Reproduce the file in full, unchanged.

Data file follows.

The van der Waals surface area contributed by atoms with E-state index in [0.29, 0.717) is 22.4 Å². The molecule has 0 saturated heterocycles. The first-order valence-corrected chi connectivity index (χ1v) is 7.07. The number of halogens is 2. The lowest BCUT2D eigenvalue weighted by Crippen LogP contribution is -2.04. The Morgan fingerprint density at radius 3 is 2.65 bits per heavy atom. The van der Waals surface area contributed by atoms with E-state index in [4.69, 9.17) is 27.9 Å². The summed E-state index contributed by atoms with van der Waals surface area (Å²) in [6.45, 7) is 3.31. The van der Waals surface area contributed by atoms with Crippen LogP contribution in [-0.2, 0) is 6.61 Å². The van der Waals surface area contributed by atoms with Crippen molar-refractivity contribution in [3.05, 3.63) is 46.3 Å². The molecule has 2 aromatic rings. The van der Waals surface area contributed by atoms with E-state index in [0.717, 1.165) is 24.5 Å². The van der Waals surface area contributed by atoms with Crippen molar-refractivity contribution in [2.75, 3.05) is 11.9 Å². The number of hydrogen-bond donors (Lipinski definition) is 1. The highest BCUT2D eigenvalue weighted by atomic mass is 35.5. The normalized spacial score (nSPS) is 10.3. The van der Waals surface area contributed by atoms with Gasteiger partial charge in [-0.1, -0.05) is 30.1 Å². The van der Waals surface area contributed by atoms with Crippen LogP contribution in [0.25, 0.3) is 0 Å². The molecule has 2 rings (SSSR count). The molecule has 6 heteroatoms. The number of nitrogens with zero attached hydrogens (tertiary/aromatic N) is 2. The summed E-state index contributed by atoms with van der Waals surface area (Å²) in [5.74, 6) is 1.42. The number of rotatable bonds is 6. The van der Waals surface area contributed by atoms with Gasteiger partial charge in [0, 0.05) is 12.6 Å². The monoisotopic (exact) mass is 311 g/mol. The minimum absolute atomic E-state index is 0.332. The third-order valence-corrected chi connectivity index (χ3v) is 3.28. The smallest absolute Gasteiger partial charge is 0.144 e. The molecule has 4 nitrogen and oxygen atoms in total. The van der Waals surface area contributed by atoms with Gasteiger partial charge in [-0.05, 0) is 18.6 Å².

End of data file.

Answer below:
The van der Waals surface area contributed by atoms with E-state index in [0.29, 0.717) is 22.4 Å². The molecule has 0 saturated heterocycles. The first-order valence-corrected chi connectivity index (χ1v) is 7.07. The number of halogens is 2. The lowest BCUT2D eigenvalue weighted by Crippen LogP contribution is -2.04. The Morgan fingerprint density at radius 3 is 2.65 bits per heavy atom. The van der Waals surface area contributed by atoms with E-state index in [4.69, 9.17) is 27.9 Å². The summed E-state index contributed by atoms with van der Waals surface area (Å²) in [6.45, 7) is 3.31. The van der Waals surface area contributed by atoms with Crippen LogP contribution in [-0.2, 0) is 6.61 Å². The van der Waals surface area contributed by atoms with Crippen molar-refractivity contribution in [3.05, 3.63) is 46.3 Å². The molecule has 2 aromatic rings. The van der Waals surface area contributed by atoms with E-state index in [0.717, 1.165) is 24.5 Å². The van der Waals surface area contributed by atoms with Crippen molar-refractivity contribution in [2.75, 3.05) is 11.9 Å². The number of hydrogen-bond donors (Lipinski definition) is 1. The highest BCUT2D eigenvalue weighted by atomic mass is 35.5. The normalized spacial score (nSPS) is 10.3. The van der Waals surface area contributed by atoms with Gasteiger partial charge in [-0.1, -0.05) is 30.1 Å². The van der Waals surface area contributed by atoms with Crippen LogP contribution in [0.25, 0.3) is 0 Å². The molecule has 2 rings (SSSR count). The molecule has 6 heteroatoms. The number of nitrogens with zero attached hydrogens (tertiary/aromatic N) is 2. The summed E-state index contributed by atoms with van der Waals surface area (Å²) in [5.74, 6) is 1.42. The number of rotatable bonds is 6. The van der Waals surface area contributed by atoms with Gasteiger partial charge in [0, 0.05) is 12.6 Å². The monoisotopic (exact) mass is 311 g/mol. The minimum absolute atomic E-state index is 0.332. The third-order valence-corrected chi connectivity index (χ3v) is 3.28. The smallest absolute Gasteiger partial charge is 0.144 e. The molecule has 4 nitrogen and oxygen atoms in total. The van der Waals surface area contributed by atoms with Gasteiger partial charge in [-0.05, 0) is 18.6 Å².